Monday 28 December 2020

The Most Dangerous Man in Britain

Consider the evidence for yourself.

Thanks to the weak position the UK is in thanks to a decade of austerity and half-cocked Coronavirus relief measures, Universal Credit claims have surged as a combination of the virus and egregious mismanagement of the economy have destroyed jobs. Earlier in the year, our friend "Dishy Rishi" uprated Universal Credit by £1,000 in recognition of tough times. Now as then the most stingy social security settlement in Western Europe, this is due for a review in March. Is the rise going to be reversed? Clearly, Sunak's instincts would be to scrap it given how grudging he's been, and how he's responsible for the late implementation of the second lockdown and the last minute extension of the furlough scheme at the end of October. The downside for the Tories is being seen taking money from hard-pressed people. In the deserving/undeserving frame the Conservative imaginary applies to the poor and, particularly, social security recipients, they can - and for years did - get away with hammering the most vulnerable thanks to their framing getting amplified by print and broadcast media, and (disgracefully) the Labour Party itself. With growing unemployment and the obviousness of too few vacancies to go around, cutting payments by £20/week is a politically risky proposition.

The danger Sunak represents depends on the state of Covid-19, which isn't good thanks to the spread of the variant, and sounds even worse when the government's plans are considered. According to "leaks" to the Mail on Boxing Day, news the Oxford/AstraZeneca vaccine is up for imminent approval for the vaccination programme is good news. What isn't is the government's desire to get this rolled out so restrictions can be lifted in February. This, plainly put, is reckless and psychopathic. For one, lifting restrictions means exposing working age people with health conditions to significant risks from infection. Second, even among healthy people while the risk of death is low the chances of acquiring long Covid are still unknown. This in and of itself should give any responsible politician pause. But now we have the added risks. Thanks to Tory incompetence and stupidity in letting the virus spread as it pleases, the inevitable has happened and a new, more infectious strain has emerged. Relaxing restrictions even after 11 million older people have had their vaccinations is a recipe for a public health catastrophe. And because it's happened before, it can happen again. How does a more virulent, deadly strain sound? Or perhaps one the present set of vaccines can't handle? Boris Johnson and friends are well on the road to bringing this grim eventuality about.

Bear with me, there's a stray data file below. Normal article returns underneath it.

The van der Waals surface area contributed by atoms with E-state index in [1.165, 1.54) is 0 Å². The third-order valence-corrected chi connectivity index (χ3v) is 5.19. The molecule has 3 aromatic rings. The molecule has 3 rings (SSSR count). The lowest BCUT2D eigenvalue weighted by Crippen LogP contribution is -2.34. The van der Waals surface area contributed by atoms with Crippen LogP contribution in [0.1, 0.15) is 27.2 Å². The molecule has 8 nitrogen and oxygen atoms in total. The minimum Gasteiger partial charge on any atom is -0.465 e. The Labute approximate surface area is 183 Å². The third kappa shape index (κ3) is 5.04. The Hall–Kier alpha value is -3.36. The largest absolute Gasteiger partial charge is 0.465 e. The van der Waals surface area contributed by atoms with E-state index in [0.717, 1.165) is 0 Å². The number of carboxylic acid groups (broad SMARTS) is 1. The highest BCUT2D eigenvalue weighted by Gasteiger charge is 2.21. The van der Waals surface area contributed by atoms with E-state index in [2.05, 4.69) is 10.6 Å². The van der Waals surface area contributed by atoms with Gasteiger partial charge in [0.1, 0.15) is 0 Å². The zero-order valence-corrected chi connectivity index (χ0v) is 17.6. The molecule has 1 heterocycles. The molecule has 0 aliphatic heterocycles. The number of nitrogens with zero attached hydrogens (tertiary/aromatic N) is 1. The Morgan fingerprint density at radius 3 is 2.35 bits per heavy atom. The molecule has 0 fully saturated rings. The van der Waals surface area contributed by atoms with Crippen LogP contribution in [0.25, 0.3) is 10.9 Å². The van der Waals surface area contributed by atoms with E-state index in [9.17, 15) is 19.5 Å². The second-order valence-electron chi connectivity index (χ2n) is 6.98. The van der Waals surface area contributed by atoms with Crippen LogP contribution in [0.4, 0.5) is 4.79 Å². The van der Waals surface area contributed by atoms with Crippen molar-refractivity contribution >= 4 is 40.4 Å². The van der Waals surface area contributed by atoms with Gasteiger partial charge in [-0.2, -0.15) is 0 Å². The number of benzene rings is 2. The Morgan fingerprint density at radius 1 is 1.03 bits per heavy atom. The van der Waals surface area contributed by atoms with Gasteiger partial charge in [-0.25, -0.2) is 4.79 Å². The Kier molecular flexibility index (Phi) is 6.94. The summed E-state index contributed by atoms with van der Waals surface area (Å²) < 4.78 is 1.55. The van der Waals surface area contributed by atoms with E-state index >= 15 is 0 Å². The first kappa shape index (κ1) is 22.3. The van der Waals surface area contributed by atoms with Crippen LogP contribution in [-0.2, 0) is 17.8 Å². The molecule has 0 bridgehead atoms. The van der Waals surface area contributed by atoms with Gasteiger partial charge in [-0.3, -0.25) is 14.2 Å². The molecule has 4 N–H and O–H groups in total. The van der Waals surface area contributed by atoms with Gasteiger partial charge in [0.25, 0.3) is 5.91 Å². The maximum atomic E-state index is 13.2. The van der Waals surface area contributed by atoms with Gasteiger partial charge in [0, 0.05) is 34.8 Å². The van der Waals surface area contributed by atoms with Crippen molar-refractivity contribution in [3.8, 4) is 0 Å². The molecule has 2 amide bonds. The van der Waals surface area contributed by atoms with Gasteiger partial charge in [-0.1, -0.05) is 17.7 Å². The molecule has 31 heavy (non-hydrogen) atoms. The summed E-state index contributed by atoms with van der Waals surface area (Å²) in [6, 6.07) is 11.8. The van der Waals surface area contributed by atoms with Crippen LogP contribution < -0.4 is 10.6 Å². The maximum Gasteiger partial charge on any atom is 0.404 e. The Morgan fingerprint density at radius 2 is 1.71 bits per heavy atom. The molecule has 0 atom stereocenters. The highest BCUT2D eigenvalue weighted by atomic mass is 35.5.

Mainstream politics believes the government's first responsibility is the protection of its citizens. The Tories are not only flunking this test, an outside observer could be forgiven for thinking they're pushing for even more suffering, even more deaths. And right at the heart of this push we see the chancellor who, incredibly, thinks surging infections, overcrowded hospitals, more people dying and many millions in mourning are conducive to economic growth. By some distance, this makes Rishi Sunak the most dangerous man in Britain.


Dipper said...

I will say here and now that in the second half of the year the economic problem facing the UK will be inflation. that will be followed by a surge in the pound and manufacturers complaining loudly.

The economy, post Covid and post Brexit, is going to boom. The problem will be labour, as the government will be politically unable to allow mass immigration to meet the need. This will push wages up, creating inflation. BoE will raise rates, causing a rush into the pound.

And all you lefties will complain about people's wages going up.

Anonymous said...

The Tories will cut the extra £20. You can be certain of that. They have already restarted the capping of payments and that is a much much bigger financial hit for those who are having to rely on UC. Sanctions are back big time too.

Starmer's Labour to,,, er... abstain. You know they will!

Anonymous said...

Indeed. We must demand that there is a independent investigation. Over 70 thousand dead now. What did Germany do at the start of the pandemic?